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Facebook does not care about truth. Facebook wants to sell your attention to the highest bidder. 

  Don’t trust your Facebook feed. All Facebook wants is for you to spend time on Facebook, so that they can sell your attention to the highest bidder. Facebook recently fired 18 employees whose job was to write headlines for and monitor the “Trending Topics” list. When that list fell under scrutiny for an alleged anti-conservative bias, Facebook conducted an internal review, and reported that it found no evidence of…

Push Reel Mower

Connecting with the Boy

Today my son asked me to take him shopping for his favorite foods. He’s tired of fast-food take-out. I told him I was busy today running the spotlight for and videotaping yet another one of Carolyn’s performances (this time her voice teacher’s summer revue).
The poor boy has been left at home a lot while the rest of us did so much theater over the summer. He competed in a chess tournament last week. I fell asleep in the next room. He came in second place. (I have no pictures. I’m a bad father.)

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The 7 things new college students don’t know that drive professors crazy

  While secondary schools pour their resources into helping students get into a good university, and adults rush to teach teens how to behave well socially, no one’s covering what kids need to know for, you know, the actual classes. I have a clear picture of what’s missing from their preparation. Here’s what to tell your college-bound students to help them succeed. —Washington Post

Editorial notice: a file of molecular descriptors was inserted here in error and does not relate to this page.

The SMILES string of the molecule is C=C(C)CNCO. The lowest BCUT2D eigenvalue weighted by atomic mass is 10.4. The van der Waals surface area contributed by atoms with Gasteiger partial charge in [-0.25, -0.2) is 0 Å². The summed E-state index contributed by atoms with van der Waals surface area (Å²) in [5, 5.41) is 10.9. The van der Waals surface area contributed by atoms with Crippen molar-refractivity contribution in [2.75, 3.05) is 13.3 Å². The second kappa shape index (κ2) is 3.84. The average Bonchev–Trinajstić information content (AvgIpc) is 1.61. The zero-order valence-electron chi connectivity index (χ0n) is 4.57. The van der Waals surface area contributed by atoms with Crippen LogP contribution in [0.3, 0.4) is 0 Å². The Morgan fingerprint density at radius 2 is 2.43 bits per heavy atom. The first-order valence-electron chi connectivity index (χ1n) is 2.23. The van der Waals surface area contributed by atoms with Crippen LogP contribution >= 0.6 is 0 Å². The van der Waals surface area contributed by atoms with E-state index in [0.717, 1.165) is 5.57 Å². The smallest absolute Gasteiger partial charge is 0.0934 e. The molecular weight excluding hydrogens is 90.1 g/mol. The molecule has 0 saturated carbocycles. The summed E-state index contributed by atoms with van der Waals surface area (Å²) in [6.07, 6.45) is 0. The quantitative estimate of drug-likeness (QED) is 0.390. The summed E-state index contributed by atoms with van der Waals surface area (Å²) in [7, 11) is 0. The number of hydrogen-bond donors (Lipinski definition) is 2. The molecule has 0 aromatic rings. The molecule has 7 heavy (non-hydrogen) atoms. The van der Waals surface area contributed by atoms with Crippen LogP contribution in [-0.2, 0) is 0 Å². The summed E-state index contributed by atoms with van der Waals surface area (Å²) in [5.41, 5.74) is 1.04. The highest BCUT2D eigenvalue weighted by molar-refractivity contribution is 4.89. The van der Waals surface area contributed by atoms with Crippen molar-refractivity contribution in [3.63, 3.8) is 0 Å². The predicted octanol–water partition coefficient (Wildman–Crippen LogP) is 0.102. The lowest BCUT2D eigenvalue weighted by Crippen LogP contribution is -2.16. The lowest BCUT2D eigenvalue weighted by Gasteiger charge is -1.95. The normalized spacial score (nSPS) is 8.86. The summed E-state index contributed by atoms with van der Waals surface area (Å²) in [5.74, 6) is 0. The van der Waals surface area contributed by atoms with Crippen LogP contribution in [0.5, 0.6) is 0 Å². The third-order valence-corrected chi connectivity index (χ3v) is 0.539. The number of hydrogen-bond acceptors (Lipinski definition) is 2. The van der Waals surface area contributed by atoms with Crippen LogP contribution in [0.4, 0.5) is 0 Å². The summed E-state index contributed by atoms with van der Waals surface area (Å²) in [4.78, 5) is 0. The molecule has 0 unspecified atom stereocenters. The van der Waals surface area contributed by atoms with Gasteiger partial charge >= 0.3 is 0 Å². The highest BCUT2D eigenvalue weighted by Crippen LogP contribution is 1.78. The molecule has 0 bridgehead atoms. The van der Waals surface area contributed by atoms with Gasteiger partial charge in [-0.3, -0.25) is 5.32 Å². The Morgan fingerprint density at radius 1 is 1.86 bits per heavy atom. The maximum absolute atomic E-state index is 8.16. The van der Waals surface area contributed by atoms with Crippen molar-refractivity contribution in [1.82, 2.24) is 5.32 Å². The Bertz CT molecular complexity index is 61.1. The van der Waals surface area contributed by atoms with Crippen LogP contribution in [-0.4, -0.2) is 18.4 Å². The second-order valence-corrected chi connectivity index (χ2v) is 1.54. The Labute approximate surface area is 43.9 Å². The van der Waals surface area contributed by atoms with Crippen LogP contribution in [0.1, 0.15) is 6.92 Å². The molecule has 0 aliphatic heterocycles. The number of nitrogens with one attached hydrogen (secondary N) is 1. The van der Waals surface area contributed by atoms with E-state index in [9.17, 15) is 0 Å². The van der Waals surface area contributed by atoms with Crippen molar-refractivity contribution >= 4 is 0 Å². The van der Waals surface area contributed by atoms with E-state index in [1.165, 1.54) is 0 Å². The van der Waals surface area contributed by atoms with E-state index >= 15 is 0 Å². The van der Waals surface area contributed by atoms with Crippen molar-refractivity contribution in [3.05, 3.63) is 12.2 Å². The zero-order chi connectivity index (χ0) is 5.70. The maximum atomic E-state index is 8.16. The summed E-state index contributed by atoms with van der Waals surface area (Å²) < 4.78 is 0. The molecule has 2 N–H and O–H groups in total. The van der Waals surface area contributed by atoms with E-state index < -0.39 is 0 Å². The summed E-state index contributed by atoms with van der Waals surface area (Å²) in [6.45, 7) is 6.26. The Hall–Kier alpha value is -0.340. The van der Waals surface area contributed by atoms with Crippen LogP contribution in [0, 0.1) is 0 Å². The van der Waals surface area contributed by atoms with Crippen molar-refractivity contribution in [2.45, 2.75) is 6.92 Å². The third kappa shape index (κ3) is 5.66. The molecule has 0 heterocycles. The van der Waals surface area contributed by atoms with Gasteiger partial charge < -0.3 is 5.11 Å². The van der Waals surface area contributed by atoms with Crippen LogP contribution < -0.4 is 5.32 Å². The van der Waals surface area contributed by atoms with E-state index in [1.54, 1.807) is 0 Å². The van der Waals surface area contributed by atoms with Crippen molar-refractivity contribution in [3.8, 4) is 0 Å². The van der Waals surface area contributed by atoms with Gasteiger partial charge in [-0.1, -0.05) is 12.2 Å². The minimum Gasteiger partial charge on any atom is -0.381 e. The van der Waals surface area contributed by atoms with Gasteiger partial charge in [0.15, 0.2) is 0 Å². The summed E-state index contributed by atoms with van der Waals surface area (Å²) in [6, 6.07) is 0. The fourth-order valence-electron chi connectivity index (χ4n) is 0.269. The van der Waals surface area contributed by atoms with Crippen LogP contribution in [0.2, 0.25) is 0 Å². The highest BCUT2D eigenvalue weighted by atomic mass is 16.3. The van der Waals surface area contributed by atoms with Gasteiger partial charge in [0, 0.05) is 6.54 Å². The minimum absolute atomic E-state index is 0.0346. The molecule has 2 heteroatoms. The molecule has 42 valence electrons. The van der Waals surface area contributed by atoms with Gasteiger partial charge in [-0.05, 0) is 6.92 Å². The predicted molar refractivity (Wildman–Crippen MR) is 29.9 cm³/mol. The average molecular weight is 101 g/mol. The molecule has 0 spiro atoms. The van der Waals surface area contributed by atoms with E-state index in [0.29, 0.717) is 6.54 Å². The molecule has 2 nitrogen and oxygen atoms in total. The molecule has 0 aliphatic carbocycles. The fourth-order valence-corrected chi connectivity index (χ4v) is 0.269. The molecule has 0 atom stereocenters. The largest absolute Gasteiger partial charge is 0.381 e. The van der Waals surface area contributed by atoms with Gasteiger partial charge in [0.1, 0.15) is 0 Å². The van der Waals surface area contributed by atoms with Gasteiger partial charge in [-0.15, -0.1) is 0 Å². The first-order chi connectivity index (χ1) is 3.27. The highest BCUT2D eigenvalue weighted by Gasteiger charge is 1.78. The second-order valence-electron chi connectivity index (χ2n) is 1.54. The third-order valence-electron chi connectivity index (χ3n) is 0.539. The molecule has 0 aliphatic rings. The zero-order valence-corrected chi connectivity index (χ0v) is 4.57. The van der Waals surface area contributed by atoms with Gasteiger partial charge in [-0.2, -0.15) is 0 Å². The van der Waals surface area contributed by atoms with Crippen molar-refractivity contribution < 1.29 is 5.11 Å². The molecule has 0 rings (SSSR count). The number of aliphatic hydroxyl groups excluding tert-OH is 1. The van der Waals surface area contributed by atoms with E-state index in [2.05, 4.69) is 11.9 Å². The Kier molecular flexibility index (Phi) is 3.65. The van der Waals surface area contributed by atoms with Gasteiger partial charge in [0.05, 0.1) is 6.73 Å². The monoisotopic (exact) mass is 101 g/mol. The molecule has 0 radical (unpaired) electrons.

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Truth Trumps Bias

Trump offers plenty of opportunities for his detractors to criticize him. In the case of BabyGate, it does appear that the media were quick to spread an unflattering story without confirming some key facts. From a reporter seated one row behind the crying baby: “Mom and baby, very much not kicked out, came back to their seat a bit later. The baby was sucking a pacifier, silent.” There’s a little more to the story than the transcript and video suggest.

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How to Disagree

If we’re all going to be disagreeing more, we should be careful to do it well. What does it mean to disagree well? Most readers can tell the difference between mere name-calling and a carefully reasoned refutation, but I think it would help to put names on the intermediate stages. So here’s an attempt at a disagreement hierarchy: Truly refuting something requires one to refute its central point, or at…